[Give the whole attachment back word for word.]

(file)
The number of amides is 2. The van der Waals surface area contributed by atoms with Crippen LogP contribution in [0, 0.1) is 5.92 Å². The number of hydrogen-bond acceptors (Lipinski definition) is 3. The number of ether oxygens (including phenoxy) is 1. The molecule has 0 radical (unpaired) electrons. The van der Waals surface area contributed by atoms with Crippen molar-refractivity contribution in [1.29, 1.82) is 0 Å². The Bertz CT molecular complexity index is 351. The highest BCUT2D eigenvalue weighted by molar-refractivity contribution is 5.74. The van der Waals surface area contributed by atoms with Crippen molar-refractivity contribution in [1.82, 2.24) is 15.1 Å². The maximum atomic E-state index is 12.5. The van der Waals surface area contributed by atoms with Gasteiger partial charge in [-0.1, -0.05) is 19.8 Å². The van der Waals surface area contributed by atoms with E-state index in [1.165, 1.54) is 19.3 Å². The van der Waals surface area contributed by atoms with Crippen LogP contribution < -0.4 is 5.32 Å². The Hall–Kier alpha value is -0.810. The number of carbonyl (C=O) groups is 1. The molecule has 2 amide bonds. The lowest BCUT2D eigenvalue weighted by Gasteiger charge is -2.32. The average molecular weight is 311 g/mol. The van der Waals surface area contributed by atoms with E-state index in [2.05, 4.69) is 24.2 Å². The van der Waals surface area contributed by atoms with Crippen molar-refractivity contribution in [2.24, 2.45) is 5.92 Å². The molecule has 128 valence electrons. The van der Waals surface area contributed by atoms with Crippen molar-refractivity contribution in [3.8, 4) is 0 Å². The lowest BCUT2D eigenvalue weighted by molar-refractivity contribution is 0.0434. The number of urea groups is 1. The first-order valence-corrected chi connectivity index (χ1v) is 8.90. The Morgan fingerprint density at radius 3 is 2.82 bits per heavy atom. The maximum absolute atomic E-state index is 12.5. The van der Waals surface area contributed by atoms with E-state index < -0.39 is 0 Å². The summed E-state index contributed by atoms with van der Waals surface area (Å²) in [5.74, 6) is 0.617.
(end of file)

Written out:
The number of amides is 2. The van der Waals surface area contributed by atoms with Crippen LogP contribution in [0, 0.1) is 5.92 Å². The number of hydrogen-bond acceptors (Lipinski definition) is 3. The number of ether oxygens (including phenoxy) is 1. The molecule has 0 radical (unpaired) electrons. The van der Waals surface area contributed by atoms with Crippen molar-refractivity contribution in [1.29, 1.82) is 0 Å². The Bertz CT molecular complexity index is 351. The highest BCUT2D eigenvalue weighted by molar-refractivity contribution is 5.74. The van der Waals surface area contributed by atoms with Crippen molar-refractivity contribution in [1.82, 2.24) is 15.1 Å². The maximum atomic E-state index is 12.5. The van der Waals surface area contributed by atoms with Gasteiger partial charge in [-0.1, -0.05) is 19.8 Å². The van der Waals surface area contributed by atoms with E-state index in [1.165, 1.54) is 19.3 Å². The van der Waals surface area contributed by atoms with Crippen LogP contribution < -0.4 is 5.32 Å². The Hall–Kier alpha value is -0.810. The number of carbonyl (C=O) groups is 1. The molecule has 2 amide bonds. The lowest BCUT2D eigenvalue weighted by Gasteiger charge is -2.32. The average molecular weight is 311 g/mol. The van der Waals surface area contributed by atoms with E-state index in [2.05, 4.69) is 24.2 Å². The van der Waals surface area contributed by atoms with Crippen molar-refractivity contribution in [2.24, 2.45) is 5.92 Å². The molecule has 128 valence electrons. The van der Waals surface area contributed by atoms with Crippen molar-refractivity contribution in [3.8, 4) is 0 Å². The lowest BCUT2D eigenvalue weighted by molar-refractivity contribution is 0.0434. The number of urea groups is 1. The first-order valence-corrected chi connectivity index (χ1v) is 8.90. The Morgan fingerprint density at radius 3 is 2.82 bits per heavy atom. The maximum absolute atomic E-state index is 12.5. The van der Waals surface area contributed by atoms with E-state index < -0.39 is 0 Å². The summed E-state index contributed by atoms with van der Waals surface area (Å²) in [5.74, 6) is 0.617.